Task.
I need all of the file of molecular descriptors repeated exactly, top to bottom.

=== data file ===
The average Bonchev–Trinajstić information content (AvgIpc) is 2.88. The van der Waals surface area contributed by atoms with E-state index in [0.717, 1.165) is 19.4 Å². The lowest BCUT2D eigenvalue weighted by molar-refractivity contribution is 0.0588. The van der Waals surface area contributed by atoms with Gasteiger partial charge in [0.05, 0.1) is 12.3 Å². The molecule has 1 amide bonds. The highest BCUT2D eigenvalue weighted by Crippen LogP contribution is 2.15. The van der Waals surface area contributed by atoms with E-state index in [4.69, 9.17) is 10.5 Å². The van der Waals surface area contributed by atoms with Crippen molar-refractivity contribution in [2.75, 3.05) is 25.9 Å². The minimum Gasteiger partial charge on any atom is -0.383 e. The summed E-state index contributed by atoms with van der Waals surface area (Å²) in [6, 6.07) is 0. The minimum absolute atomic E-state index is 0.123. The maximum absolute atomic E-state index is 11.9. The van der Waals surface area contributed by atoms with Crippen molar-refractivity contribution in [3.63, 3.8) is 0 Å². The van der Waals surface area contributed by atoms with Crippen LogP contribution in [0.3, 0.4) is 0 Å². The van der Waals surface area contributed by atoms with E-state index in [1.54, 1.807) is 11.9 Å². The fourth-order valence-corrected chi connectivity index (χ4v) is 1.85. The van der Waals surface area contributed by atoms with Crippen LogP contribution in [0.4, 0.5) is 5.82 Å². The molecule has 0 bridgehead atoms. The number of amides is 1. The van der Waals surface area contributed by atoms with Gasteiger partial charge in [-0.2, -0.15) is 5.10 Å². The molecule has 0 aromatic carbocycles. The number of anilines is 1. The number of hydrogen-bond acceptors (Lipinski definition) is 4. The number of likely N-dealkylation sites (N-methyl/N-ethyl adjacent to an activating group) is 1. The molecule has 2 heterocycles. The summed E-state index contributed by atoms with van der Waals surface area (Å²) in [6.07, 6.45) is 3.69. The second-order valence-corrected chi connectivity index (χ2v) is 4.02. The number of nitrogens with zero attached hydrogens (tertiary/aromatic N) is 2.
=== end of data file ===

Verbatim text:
The average Bonchev–Trinajstić information content (AvgIpc) is 2.88. The van der Waals surface area contributed by atoms with E-state index in [0.717, 1.165) is 19.4 Å². The lowest BCUT2D eigenvalue weighted by molar-refractivity contribution is 0.0588. The van der Waals surface area contributed by atoms with Gasteiger partial charge in [0.05, 0.1) is 12.3 Å². The molecule has 1 amide bonds. The highest BCUT2D eigenvalue weighted by Crippen LogP contribution is 2.15. The van der Waals surface area contributed by atoms with E-state index in [4.69, 9.17) is 10.5 Å². The van der Waals surface area contributed by atoms with Crippen molar-refractivity contribution in [2.75, 3.05) is 25.9 Å². The minimum Gasteiger partial charge on any atom is -0.383 e. The summed E-state index contributed by atoms with van der Waals surface area (Å²) in [6, 6.07) is 0. The minimum absolute atomic E-state index is 0.123. The maximum absolute atomic E-state index is 11.9. The van der Waals surface area contributed by atoms with Crippen molar-refractivity contribution in [3.63, 3.8) is 0 Å². The van der Waals surface area contributed by atoms with Crippen LogP contribution in [0.3, 0.4) is 0 Å². The van der Waals surface area contributed by atoms with E-state index in [1.54, 1.807) is 11.9 Å². The fourth-order valence-corrected chi connectivity index (χ4v) is 1.85. The van der Waals surface area contributed by atoms with Crippen LogP contribution in [0.4, 0.5) is 5.82 Å². The molecule has 0 bridgehead atoms. The number of amides is 1. The van der Waals surface area contributed by atoms with Gasteiger partial charge in [-0.2, -0.15) is 5.10 Å². The molecule has 0 aromatic carbocycles. The number of anilines is 1. The number of hydrogen-bond acceptors (Lipinski definition) is 4. The number of likely N-dealkylation sites (N-methyl/N-ethyl adjacent to an activating group) is 1. The molecule has 2 heterocycles. The summed E-state index contributed by atoms with van der Waals surface area (Å²) in [6.07, 6.45) is 3.69. The second-order valence-corrected chi connectivity index (χ2v) is 4.02. The number of nitrogens with zero attached hydrogens (tertiary/aromatic N) is 2.